In addition to the classic comprehensive literature searches via multiple databases, grey literature sources (such as inventories/repositories, preprint servers, public health guidelines, websites of stakeholder organizations, etc.) are important to capture emerging evidence. Close collaboration with a librarian/information specialist is suggested – alongside monitoring of sources in multiple languages up to the point of publication.

  1. Citation Screening 4. Data Abstraction and 5.     Methodological Assessment

Screening of large amounts of data in a short period requires a well-versed team and set guidelines for data abstraction. Due to the emerging nature of the situation, evidence may be of lower methodological quality. The utilization of software applications (such as Covidence) and the sharing of screening and abstraction tasks are recommended.

  1. Synthesis and Interpretation of Results

The fluidity of the situation and necessity to include indirect evidence as a proxy make it challenging to extrapolate findings, “… impacting interpretation of results.” The authors propose strict transparency in reporting and close collaboration with decision-makers to ensure contextualization.

  1. Knowledge Dissemination

With regard to the dissemination of results, the Open Science Framework is highlighted alongside targeted outreach approaches including social media platforms, knowledge brokers, and academic detailers. Overall, “… [u]se of evidence-informed dissemination strategies should be considered to ensure wide uptake of results.”

  1. Currency of Results

In order to keep the results of the knowledge synthesis current, strategies for (frequent) updating need to be pursued. The group of authors sees automation in searching and screening as a potential solution, i.e., the creation of a ‘living document’.

Overall, as rapid reviews are being conducted quickly, they must use thoughtful methods approaches, coordinate efforts internationally (to reduce risk of duplication and to effectively use collective evidence), and ensure transparency in reporting. The hope is that the lessons learned today can be carried forward and be used in future times of (global) emergency.

All the very, very best in these challenging times everyone – have a great academic year, and please do stay safe and strong!

Citation: Tricco, A., Garritty, C., Boulos, L., et al. (2020). Rapid review methods more challenging during COVID-19: Commentary with a focus on 8 knowledge synthesis steps. Journal of Clinical Epidemiology, 126, 177-183.

Christopher A. Klinger, Ph.D. is a Sessional Instructor I with the Translational Research Program (TRP) at the University of Toronto’s Faculty of Medicine, Department of Laboratory Medicine and Pathobiology, and Research Scientist with Pallium Canada – a national non-profit evidence-based organization focused on building professional and community capacity to help improve the quality and accessibility of palliative care. His research interests are in health systems and policy, with a focus on hospice palliative/end-of-life care. He also chairs the National Initiative for the Care of the Elderly’s (NICE) End-of-Life Issues Theme Team, a knowledge transfer network dedicated to enhancing the care of older adults both in Canada and abroad, and the Quality End-of-Life Care Coalition of Canada’s (QELCCC) Research and Knowledge Translation Committee, a group of national stakeholder organizations concerned about quality end-of-life care. Furthermore, Christopher is a frequent presenter at aging, hospice palliative care, and public administration conferences.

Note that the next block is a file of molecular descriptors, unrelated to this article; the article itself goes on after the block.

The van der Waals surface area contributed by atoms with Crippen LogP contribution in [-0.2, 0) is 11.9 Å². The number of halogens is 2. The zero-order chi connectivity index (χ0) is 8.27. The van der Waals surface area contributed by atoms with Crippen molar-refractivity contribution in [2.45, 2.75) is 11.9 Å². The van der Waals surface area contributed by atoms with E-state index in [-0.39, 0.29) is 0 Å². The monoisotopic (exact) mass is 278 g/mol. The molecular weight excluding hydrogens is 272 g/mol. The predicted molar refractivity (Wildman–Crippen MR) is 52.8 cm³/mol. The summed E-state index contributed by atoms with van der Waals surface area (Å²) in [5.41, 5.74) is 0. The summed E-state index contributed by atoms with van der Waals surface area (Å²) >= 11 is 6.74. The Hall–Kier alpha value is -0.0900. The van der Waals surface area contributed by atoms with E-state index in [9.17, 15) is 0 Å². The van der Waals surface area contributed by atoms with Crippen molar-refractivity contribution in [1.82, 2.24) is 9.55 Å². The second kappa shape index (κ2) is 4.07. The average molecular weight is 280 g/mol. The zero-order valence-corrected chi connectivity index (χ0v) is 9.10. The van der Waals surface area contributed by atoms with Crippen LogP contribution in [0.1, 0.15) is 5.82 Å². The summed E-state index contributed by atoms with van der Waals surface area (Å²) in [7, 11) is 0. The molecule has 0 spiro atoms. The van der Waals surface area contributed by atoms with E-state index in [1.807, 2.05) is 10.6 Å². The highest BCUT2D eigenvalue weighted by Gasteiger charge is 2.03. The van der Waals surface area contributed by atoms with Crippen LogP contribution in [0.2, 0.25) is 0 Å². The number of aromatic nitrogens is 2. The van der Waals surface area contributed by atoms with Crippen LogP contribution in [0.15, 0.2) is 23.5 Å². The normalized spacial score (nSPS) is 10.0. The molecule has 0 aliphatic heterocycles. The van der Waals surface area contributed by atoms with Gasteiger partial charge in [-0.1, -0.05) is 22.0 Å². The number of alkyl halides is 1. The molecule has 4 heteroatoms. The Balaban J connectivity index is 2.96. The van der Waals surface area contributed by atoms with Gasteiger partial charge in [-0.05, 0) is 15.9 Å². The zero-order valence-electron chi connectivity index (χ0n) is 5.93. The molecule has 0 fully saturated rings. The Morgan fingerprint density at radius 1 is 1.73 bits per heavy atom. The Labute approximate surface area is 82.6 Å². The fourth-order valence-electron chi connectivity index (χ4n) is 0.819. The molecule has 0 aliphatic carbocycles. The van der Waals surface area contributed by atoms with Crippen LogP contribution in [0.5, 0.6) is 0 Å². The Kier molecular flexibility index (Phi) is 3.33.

Raza M. Mirza, Ph.D. is a Sessional Instructor I with the Translational Research Program (TRP) at the University of Toronto’s Faculty of Medicine, Department of Laboratory Medicine and Pathobiology, and Network Manager of the National Initiative for the Care of the Elderly, a knowledge transfer network dedicated to enhancing the care of older adults both in Canada and abroad. He received his MSc and doctoral degrees from the Graduate Department of Pharmaceutical Sciences at the University of Toronto’s Leslie Dan Faculty of Pharmacy. His areas of expertise and teaching interest include research methods, medical decision-making, the socio-behavioral determinants of health in persons aging with a chronic illness, health policy, and factors influencing late-life social, mental, and physical well-being. He has been an invited speaker at national and international gerontology and geriatrics conferences, workshops, and symposiums, and has consulted with various levels of government on diverse issues related to an aging population.